metaprogramming and politics

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Putting test-hooks into local and global plugins

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(updated to match 1.0 API and features) I’d like to clarify py.test’s hook lookup and showcase the ease of writing things into per-project or global plugins. The pytest_generate_tests was discussed in the last blog post on parametrizing tests. Here is where you can write this hook down:

  • in the test module
  • in a local plugin
  • or in a global plugin

The last blog post showed how to put the hook directly into the test module. Let’s take a look now what putting a hook into a "local or global plugin" means.

Putting a Hook in a local plugin

Putting the generate-hook into a local plugin means to create a file in your test directory or package root directory with these contents:

def pytest_generate_tests(metafunc):
     # exactly same implementation as module-level one

As with test files and functions and arguments, files and the exact name ConftestPlugin will be automatically discovered and the plugin be instantiated.

Put hook into a global plugin

Putting the generate-hook in a global cross-project plugin requires to invent a file or package name with a fixed pytest_ prefix. Here is how you would write down the generate hook into a self-contained file:


def pytest_generate_tests(metafunc):
      # exactly same implementation as module-level one

The hook name including its metafunc argument needs to be used exactly as decribed – loading your plugin will otherwise result in an error.

Activating a global plugin

While local plugins are automatically discovered, global plugins need to specified. To activate a global plugin pytest_mygen you can use either of the following three ways:

py.test -p mygen             # for command line activation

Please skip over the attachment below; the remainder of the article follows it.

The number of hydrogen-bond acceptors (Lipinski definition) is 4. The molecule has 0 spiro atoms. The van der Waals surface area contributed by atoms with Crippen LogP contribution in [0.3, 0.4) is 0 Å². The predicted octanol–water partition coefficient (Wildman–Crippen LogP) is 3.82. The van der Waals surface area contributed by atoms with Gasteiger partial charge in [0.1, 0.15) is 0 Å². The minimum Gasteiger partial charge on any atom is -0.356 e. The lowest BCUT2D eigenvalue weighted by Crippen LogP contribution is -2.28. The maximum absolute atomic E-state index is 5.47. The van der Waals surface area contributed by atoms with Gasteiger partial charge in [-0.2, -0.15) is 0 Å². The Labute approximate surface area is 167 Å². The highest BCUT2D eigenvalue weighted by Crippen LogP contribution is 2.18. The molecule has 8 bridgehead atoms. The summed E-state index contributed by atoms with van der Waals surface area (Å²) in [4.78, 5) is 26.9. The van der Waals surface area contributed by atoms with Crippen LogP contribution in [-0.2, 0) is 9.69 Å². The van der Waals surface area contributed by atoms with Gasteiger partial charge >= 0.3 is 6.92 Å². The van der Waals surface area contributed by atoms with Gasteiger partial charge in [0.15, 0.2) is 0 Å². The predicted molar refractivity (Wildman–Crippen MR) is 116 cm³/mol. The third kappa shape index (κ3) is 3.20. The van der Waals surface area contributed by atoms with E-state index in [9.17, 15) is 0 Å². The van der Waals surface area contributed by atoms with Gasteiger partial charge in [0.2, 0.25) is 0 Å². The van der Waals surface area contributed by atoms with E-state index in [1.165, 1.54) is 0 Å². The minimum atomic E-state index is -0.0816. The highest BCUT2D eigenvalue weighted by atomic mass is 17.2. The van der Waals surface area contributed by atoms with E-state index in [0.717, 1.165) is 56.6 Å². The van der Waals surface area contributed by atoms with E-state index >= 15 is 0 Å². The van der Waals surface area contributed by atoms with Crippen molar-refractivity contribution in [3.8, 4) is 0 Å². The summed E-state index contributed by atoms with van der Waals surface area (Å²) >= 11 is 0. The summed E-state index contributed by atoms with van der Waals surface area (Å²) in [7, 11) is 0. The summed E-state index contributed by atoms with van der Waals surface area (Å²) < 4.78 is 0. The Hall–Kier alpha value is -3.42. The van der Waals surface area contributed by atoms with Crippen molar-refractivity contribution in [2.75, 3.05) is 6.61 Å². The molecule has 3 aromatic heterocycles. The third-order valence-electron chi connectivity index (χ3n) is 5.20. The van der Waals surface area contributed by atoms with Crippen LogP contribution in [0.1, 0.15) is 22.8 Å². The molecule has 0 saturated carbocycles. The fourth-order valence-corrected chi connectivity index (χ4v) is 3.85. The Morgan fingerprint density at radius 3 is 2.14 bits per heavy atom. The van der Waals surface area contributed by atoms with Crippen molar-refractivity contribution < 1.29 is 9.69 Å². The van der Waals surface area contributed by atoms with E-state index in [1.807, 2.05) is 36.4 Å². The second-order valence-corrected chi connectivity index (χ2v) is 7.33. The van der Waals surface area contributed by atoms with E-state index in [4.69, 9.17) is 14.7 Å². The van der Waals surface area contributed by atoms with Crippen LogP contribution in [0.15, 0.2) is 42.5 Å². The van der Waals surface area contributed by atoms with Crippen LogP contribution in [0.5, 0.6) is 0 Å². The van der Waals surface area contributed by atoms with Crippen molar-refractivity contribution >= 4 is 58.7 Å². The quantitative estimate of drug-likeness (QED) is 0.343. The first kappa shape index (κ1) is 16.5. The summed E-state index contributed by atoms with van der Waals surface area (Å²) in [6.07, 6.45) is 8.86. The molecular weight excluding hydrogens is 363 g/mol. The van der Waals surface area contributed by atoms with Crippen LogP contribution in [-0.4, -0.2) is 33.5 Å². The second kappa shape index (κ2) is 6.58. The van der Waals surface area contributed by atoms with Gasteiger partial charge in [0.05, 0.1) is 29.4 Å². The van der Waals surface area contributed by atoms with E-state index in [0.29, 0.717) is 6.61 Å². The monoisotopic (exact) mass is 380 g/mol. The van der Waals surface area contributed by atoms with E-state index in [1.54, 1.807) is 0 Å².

export PYTEST_PLUGINS=mygen  # for shell/env activation

pytest_plugins = "mygen"     # in a test module or

py.test loads command-line or environment-specified plugins very early so that plugins can add command line options.

multiple pytest_generate_hook implementations

All existing pytests_generate_hooks hooks will be called once for each test function. You can have multiple hooks but the generate-hook usually only acts on a specific funcarg by doing a check like this:

if "myarg" in metafunc.funcargnames:

So, you say, what about a test function with multiple arguments – could each function argument come from a different generating provider factory?

This would mean that multiple generators act independently but want to collaborate and combine their values for a given test functions. Well, if you encounter a real need for it, please come forward and we’ll think up a fitting API extension. A couple of days ago i had a "combining funcargs" API call implemented but decided to remove it because i try hard these days to only add features that have a proven need.

Putting test support code into plugins FTW

Lastly, let me point out that putting the pytest_generate_tests hook into a plugin allows the actual test code to stay igorant about the exact way how or where parametrization is implemented. For example, adding command line options for influencing the generation or selection of parameter sets, including randomizing, would not change a single character in the test module and test code.

have fun and let me know what you think, holger

Written by holger krekel

May 14, 2009 at 12:01 pm

Posted in metaprogramming

One Response

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  1. Thanks for the blog ! Could you please explain in which order hooks executed and
    **********what it does in each section.*************
    └── pytest_cmdline_main
    ├── pytest_plugin_registered
    ├── pytest_configure
    │ └── pytest_plugin_registered
    ├── pytest_sessionstart
    │ ├── pytest_plugin_registered
    │ └── pytest_report_header
    ├── pytest_collection
    │ ├── pytest_collectstart
    │ ├── pytest_make_collect_report
    │ │ ├── pytest_collect_file
    │ │ │ └── pytest_pycollect_makemodule
    │ │ └── pytest_pycollect_makeitem
    │ │ └── pytest_generate_tests
    │ │ └── pytest_make_parametrize_id
    │ ├── pytest_collectreport
    │ ├── pytest_itemcollected
    │ ├── pytest_collection_modifyitems
    │ └── pytest_collection_finish
    │ └── pytest_report_collectionfinish
    ├── pytest_runtestloop
    │ └── pytest_runtest_protocol
    │ ├── pytest_runtest_logstart
    │ ├── pytest_runtest_setup
    │ │ └── pytest_fixture_setup
    │ ├── pytest_runtest_makereport
    │ ├── pytest_runtest_logreport
    │ │ └── pytest_report_teststatus
    │ ├── pytest_runtest_call
    │ │ └── pytest_pyfunc_call
    │ ├── pytest_runtest_teardown
    │ │ └── pytest_fixture_post_finalizer
    │ └── pytest_runtest_logfinish
    ├── pytest_sessionfinish
    │ └── pytest_terminal_summary
    └── pytest_unconfigure

    Mukunthan Ragavan

    January 6, 2021 at 4:24 pm

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